Rep. Mike Rogers (R., Ala.), chairman of the House subcommittee on strategic forces, has said that the Russians assert the nuclear drone submarine will be used to target coastal areas and inflict “unacceptable damage to a country’s territory by creating areas of wide radioactive contamination that would be unsuitable for military, economic, or other activity for long periods of time.”
“What does it say about a country that feels that nuclear weapons are such a significant tool of its military and diplomatic strategy that it discloses systems in this manner?” Rogers asked during a House hearing. “And what does this say about a country that would invest resources in such a weapon? This is just nuts.”
“A number of people noted that the description does not necessarily exclude the possibility that the initial ‘damaging’ can be done by a regular nuclear device,” Podvig said. “Which only makes this whole thing even more insane—do they think that a nuclear weapon on its own would not inflict ‘unacceptable damage’?” he said.

Russia Developing Nuclear Submarine Drone For U.S. (Dan 7)

Putin Is Developing an Underwater Drone With Nuclear Weapons That Can Target U.S.

David Poortinga / December 23, 2015

Russia is developing a drone submarine that can deliver a nuclear warhead or dirty bomb (targets electronics) at U.S. coastal areas. Russian officials confirmed the existence of the program – dubbed Kanyon by the Pentagon – after images of a document detailing plans for the sub were broadcast on Russian state-run television.

According to the document, Kanyon is intended to be capable of “damaging the important components of the adversary’s economy in a coastal area and inflicting unacceptable damage to a country’s territory by creating areas of wide radioactive contamination that would be unsuitable for military, economic, or other activity for long periods of time.”

In short, Russia is developing a new, technologically advanced delivery vehicle designed to wreak maximum devastation on American shores.

As Russia expert and former CIA analyst Jack Caravelli explains,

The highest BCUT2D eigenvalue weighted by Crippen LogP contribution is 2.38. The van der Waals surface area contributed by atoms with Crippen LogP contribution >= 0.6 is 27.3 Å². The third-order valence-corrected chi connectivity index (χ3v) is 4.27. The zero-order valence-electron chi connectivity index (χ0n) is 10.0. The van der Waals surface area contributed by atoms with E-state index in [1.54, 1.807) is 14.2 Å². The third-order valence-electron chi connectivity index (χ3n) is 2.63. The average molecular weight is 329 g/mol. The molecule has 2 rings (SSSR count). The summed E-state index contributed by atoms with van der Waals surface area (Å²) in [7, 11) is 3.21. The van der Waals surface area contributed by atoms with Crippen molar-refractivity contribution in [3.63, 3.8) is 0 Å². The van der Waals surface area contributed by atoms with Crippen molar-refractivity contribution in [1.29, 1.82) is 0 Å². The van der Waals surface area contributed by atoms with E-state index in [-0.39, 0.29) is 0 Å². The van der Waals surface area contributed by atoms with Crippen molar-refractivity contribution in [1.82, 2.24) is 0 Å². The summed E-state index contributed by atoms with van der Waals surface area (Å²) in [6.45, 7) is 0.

“The Kanyon represents another example of Russia’s aggressive and innovative approach to the development of military capabilities against U.S. and Western interests. The possible yield of the warhead, in the megaton class, clearly is an attempt to inflict catastrophic damage against U.S. or European naval facilities or coastal cities.”

The Kanyon program is just one component of a comprehensive and well-funded Russian nuclear force modernization program that, according to Russian President Vladimir Putin, aims to defeat U.S. missile defense systems. Russia is developing several new delivery vehicles across all three legs of the nuclear triad (intercontinental ballistic missiles, sea-launched ballistic missiles, and strategic bombers).

Furthermore, Russia is developing and deploying new warhead designs, including smaller nuclear special-effects weapons for which the United States has no equivalent capabilities. Russia’s new capabilities are expected to become operational before the decade is out.

In contrast, the U.S. nuclear modernization program is quite meager, essentially consisting of one new platform for each leg of the triad, as well as a new nuclear cruise missile. The new systems will not be delivered until the late 2020s (or early 2030s), long after Russia deploys its modernized weapons platforms. Furthermore, unlike Russia, the U.S. is not modernizing its warhead designs.
Russia’s aggressive modernization program makes it incumbent on the United States to reassess its nuclear posture. The 2010 Nuclear Posture Review, the document currently governing U.S. nuclear weapons policy, is premised on the assumption that “Russia and the United States are no longer adversaries, and prospects for military confrontation have declined dramatically.”

This is clearly no longer the case. Russia has challenged U.S. interests in Ukraine and Syria, and top Russian officials, including Putin, now almost routinely make nuclear threats against NATO.
To maintain the credibility of its nuclear deterrent, the U.S. should institute a much more wide-ranging and accelerated nuclear modernization program than what is currently on offer. The U.S. should also invest in its missile defense program in order to keep pace with the threat. Missile defense has suffered under the Obama administration, with several promising programs getting the axe. As such, the U.S. coasts are largely undefended.

The administration should reinvest in advanced missile defense programs and pursue construction of a missile interceptor site on the East Coast for the purposes of homeland defense.

Russia’s actions and words make clear it intends to reassert its strategic position and challenge the United States. The Kanyon program is a sobering example of the types of aggressive capabilities Russia is developing. The U.S. must revitalize its nuclear deterrent and missile defense program in response.